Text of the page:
• And I thank you Janet for your words of introspection and truth. I have lived in other countries and have never been aware that they categorise people like in the US, especially with the wrong categories and with thoughtless assumptions about nationalities and countries, especially when most people from Central and South America also came from Europe and/or Africa, China, Asia or the Middle East…

      In any event we are a much older continent and a thousand years ago we probably also went through the struggles that now face the US…thank you Janet and all the best to you,

  14. fakeflamenco · May 31

    I agree with a lot of what’s said here. Thank you for broaching the topic, Francisco. Antifa is definitely a hate group. Black Lives Matter is antiviolence, looking for social justice through peaceful protest. Violence in our cities after the tragedy of the brutal killing of George Floyd in Minneapolis, is a symptom of the continued inequality in the United States. Our society must change and see all the people as human beings.

    • Thank you Rebecca and I am glad to read your participation in this conversation. Yes, we must look beyond colour and realise we’re all human beings…I think all lives matter, black ones and white…all the best,

      • fakeflamenco · June 2

        I think we agree on the intrinsic value of all human beings, Francisco. From what I understand, the Black Lives Matter statement and movement is to promote the wellbeing of a people who have endured a ton of prejudice and violence against them. It is in no way to say others don’t matter. Rather, it is to say, listen black people matter too although they have been treated horribly in the US for 400 years. It is the affirmation that black people are people, and always have been although they were enslaved and reviled. Thank you for broaching this important subject.

      • Thank you Rebecca, I understand and your words and sentiments are well placed and I agree with you fully. I now see, after returning to Europe, how different the mindset is between the two continents. I can only hope that things settle down and that those problems, which stem from so long ago, get resolved and that these unacceptable injustices and inequalities don’t just get pushed, once more, under the rug. Thank you so much my friend for your input into this subject. All the best,

  15. gifted50 · May 31

    My friend, your post is from the heart. There are so many wrongs, they can never be right. As a black woman from South America, even I can never truly understand the pain of Black Americans to the fullest extent. My husband who is from this country and his family from Alabama can tell stories on racism.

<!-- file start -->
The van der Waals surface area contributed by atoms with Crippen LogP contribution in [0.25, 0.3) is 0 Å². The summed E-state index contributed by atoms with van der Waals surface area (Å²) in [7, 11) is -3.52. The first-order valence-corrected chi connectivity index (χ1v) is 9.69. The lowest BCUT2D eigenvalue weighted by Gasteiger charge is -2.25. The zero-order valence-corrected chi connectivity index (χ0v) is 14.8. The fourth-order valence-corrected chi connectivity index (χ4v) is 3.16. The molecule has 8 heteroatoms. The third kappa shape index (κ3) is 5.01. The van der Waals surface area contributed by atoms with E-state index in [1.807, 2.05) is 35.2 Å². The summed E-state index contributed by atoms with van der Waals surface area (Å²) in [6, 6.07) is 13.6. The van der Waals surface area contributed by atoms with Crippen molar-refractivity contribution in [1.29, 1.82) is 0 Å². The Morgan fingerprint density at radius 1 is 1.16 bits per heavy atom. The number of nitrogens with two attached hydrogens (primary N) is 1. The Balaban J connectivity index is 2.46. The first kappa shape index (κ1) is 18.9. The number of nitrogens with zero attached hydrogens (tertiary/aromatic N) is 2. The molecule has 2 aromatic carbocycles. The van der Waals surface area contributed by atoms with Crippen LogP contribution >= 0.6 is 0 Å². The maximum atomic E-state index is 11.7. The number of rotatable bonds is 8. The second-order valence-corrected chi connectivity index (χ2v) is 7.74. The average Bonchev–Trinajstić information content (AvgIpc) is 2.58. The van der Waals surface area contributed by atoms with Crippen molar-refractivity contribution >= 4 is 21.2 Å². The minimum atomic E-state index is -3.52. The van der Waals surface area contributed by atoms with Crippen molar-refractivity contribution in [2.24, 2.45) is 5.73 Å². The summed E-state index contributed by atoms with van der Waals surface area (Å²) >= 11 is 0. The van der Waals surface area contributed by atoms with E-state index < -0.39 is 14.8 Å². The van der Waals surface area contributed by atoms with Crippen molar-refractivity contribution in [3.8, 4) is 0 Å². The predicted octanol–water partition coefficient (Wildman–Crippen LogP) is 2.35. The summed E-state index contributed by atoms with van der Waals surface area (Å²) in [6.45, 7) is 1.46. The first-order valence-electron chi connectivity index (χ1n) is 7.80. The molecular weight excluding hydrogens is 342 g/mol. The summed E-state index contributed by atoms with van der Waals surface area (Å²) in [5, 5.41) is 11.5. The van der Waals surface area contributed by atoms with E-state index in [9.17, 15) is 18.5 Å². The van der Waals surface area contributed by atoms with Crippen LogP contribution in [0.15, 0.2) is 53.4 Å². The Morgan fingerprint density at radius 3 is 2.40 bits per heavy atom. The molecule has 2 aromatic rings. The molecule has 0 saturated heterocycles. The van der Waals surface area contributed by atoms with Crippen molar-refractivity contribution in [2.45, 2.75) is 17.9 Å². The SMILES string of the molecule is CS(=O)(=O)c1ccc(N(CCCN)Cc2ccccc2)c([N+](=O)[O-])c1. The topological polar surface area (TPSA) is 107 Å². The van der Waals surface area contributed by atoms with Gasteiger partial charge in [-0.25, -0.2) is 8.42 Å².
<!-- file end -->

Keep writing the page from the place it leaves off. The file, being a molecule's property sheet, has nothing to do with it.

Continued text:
As a woman of color, I have never personally been in such a situation. I have however been a passenger many many times when the driver, a black man was stopped and harassed for no reason. Nothing untoward was happening for us to be stopped, detained and searched and spoken to in the most condescending manner. (I have been spoken to that way by immigration officers in Miami as well).
    Now as the mother of 2 black sons, I worry, a lot and I am afraid. For example, my son and 3 of his white friends were in front on my aunt’s house talking, the cops pulled up because they got a call and of course they went straight for my son, being the only black on in the group. The kids were doing nothing, but someone called because 1 black kid was there!
    If you are not black your experiences in this world will always be different and you will never truly understand the way that black people feel and are treated from kindergarten by teachers, peers and it is a never-ending saga. It is heartbreaking for your baby to come home from school with the stories … what can you say to ease a pain that you know will only get worse?

    • Thank you my friend for sharing such a personal testimony which is full of truth and also sadness. I agree with you that I cannot fully understand the life of a black man in the US or in Europe. All I can say is that we must all make an effort to respect the life, the colour and the circumstances God has given us, as well as who we must be as we live through the pilgrimage of Earth. Thank you so much!